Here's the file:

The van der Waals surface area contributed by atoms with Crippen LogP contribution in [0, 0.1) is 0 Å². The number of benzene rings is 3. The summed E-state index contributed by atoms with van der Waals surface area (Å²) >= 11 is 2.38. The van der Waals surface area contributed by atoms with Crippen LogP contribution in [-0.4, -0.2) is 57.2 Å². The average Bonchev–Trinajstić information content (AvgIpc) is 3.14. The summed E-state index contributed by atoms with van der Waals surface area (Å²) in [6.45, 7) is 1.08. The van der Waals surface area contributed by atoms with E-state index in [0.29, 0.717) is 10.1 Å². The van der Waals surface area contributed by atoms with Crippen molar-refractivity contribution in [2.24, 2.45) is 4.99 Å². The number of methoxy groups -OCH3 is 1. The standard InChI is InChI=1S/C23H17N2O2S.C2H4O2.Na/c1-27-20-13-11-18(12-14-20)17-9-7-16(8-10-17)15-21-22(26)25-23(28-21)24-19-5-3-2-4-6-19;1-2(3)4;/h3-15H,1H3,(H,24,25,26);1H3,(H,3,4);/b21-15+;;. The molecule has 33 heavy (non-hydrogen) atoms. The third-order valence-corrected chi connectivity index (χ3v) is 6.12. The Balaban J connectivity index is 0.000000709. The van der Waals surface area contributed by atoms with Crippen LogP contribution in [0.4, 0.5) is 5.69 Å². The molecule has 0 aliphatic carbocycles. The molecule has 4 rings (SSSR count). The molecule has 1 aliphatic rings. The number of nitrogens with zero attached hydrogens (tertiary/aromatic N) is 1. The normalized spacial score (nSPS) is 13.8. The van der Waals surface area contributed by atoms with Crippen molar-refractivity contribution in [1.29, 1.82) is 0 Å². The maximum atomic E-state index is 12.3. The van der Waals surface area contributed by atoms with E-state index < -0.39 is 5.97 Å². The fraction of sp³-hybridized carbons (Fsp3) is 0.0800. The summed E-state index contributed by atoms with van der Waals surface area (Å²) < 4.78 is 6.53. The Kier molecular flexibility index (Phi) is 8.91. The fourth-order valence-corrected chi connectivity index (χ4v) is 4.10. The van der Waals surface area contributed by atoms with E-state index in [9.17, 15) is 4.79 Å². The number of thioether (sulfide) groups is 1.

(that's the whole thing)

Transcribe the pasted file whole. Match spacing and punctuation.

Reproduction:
The van der Waals surface area contributed by atoms with Crippen LogP contribution in [0, 0.1) is 0 Å². The number of benzene rings is 3. The summed E-state index contributed by atoms with van der Waals surface area (Å²) >= 11 is 2.38. The van der Waals surface area contributed by atoms with Crippen LogP contribution in [-0.4, -0.2) is 57.2 Å². The average Bonchev–Trinajstić information content (AvgIpc) is 3.14. The summed E-state index contributed by atoms with van der Waals surface area (Å²) in [6.45, 7) is 1.08. The van der Waals surface area contributed by atoms with E-state index in [0.29, 0.717) is 10.1 Å². The van der Waals surface area contributed by atoms with Crippen molar-refractivity contribution in [2.24, 2.45) is 4.99 Å². The number of methoxy groups -OCH3 is 1. The standard InChI is InChI=1S/C23H17N2O2S.C2H4O2.Na/c1-27-20-13-11-18(12-14-20)17-9-7-16(8-10-17)15-21-22(26)25-23(28-21)24-19-5-3-2-4-6-19;1-2(3)4;/h3-15H,1H3,(H,24,25,26);1H3,(H,3,4);/b21-15+;;. The molecule has 33 heavy (non-hydrogen) atoms. The third-order valence-corrected chi connectivity index (χ3v) is 6.12. The Balaban J connectivity index is 0.000000709. The van der Waals surface area contributed by atoms with Crippen LogP contribution in [0.4, 0.5) is 5.69 Å². The molecule has 0 aliphatic carbocycles. The molecule has 4 rings (SSSR count). The molecule has 1 aliphatic rings. The number of nitrogens with zero attached hydrogens (tertiary/aromatic N) is 1. The normalized spacial score (nSPS) is 13.8. The van der Waals surface area contributed by atoms with Crippen molar-refractivity contribution in [1.29, 1.82) is 0 Å². The maximum atomic E-state index is 12.3. The van der Waals surface area contributed by atoms with E-state index < -0.39 is 5.97 Å². The fraction of sp³-hybridized carbons (Fsp3) is 0.0800. The summed E-state index contributed by atoms with van der Waals surface area (Å²) < 4.78 is 6.53. The Kier molecular flexibility index (Phi) is 8.91. The fourth-order valence-corrected chi connectivity index (χ4v) is 4.10. The van der Waals surface area contributed by atoms with E-state index in [9.17, 15) is 4.79 Å². The number of thioether (sulfide) groups is 1.